Wide Disparity in Organ Procurement Procedures
The nation's 61 organ procurement organizations differ "wide[ly]" in deciding whether to remove an organ from a deceased person for transplant, a new National Institutes of Health study has found. Conducted by Dave Wendler and Neal Dickert of NIH's Department of Clinical Bioethics, the survey found that just 29 OPOs, the private organizations responsible for procuring organs from cadavers, have "an official policy on whether to follow the wishes of the deceased or of family members," the AP/Contra Costa Times reports. Here are some further findings of the study, published in today's Journal of the American Medical Association:
- Only seven OPOs (12%) said they "would probably" remove the organ of a person who had indicated this preference on a living will or donor card but whose "survivors opposed it."
- Fifty-two groups (85%) said they "rarely have documentation of the deceased's wishes." When documentation exists, 51 groups (84%) said "families do not always go along with the deceased's wishes" (Tanner, AP/Contra Costa Times, 1/16).
- When asked whose wishes were given priority in "determining consent," 19 groups said the deceased, 19 said the next of kin, 13 said "they only procure organs if neither party objects, while eight said they go ahead with procurement if neither party consents or neither objects." Two said they didn't adhere to any of these policies.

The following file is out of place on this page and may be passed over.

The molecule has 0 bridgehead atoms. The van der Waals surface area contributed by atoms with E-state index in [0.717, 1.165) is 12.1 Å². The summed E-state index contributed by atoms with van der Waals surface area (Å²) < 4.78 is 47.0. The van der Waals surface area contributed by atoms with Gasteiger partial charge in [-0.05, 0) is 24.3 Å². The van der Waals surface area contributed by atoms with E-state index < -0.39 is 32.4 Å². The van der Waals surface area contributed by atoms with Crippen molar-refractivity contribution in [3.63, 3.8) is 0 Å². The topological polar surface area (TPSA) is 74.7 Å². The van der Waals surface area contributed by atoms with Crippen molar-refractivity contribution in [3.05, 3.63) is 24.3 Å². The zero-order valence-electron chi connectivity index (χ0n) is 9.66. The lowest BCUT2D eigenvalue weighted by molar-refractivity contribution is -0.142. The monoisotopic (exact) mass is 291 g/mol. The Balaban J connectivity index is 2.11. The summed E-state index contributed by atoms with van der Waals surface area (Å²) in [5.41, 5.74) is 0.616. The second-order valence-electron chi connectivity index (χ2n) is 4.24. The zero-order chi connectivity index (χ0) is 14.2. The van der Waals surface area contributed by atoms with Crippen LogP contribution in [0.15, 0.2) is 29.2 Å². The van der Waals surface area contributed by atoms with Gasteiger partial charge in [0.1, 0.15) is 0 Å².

- Fifty groups (82%) said they would use a national computer registry that lists the intentions of donors.
These discrepancies, the authors said, "appear to be traceable to implicit ethical disagreements about whose wishes should be followed" in organ procurement, and not due to "legal or publicity concerns as has been widely reported" (Bowman, Scripps Howard/Pittsburgh Post-Gazette, 1/17). While all states have laws giving preference to the wishes of the donor, "laws generally give wide latitude to procurement groups," Susan Gunderson, president of the Association of Organ Procurement Organizations, said (AP/Contra Costa Times, 1/16). Scripps Howard/Pittsburgh Post-Gazette reports that this "jumble of approaches" may contribute to the shortage of donations that currently exists in the United States. In 1999, the year in which the survey was conducted, 6,448 people died while waiting for an organ transplant (Scripps Howard/Pittsburgh Post-Gazette, 1/17). "Most people agree" that the best way to solve this problem is to "increase donation," according to the AP/Contra Costa Times. Writing in an editorial accompanying the study in today's JAMA, University of Southern California ethicist Alexander Capron said "the survey bolsters suggestions that weaknesses in the procurement process have contributed to the shortage" (AP/Contra Costa Times, 1/16). To read the full report, go to http://jama.ama-assn.org/issues/current/rfull/jsc00286.html.This is part of the California Healthline Daily Edition, a summary of health policy coverage from major news organizations. Sign up for an email subscription.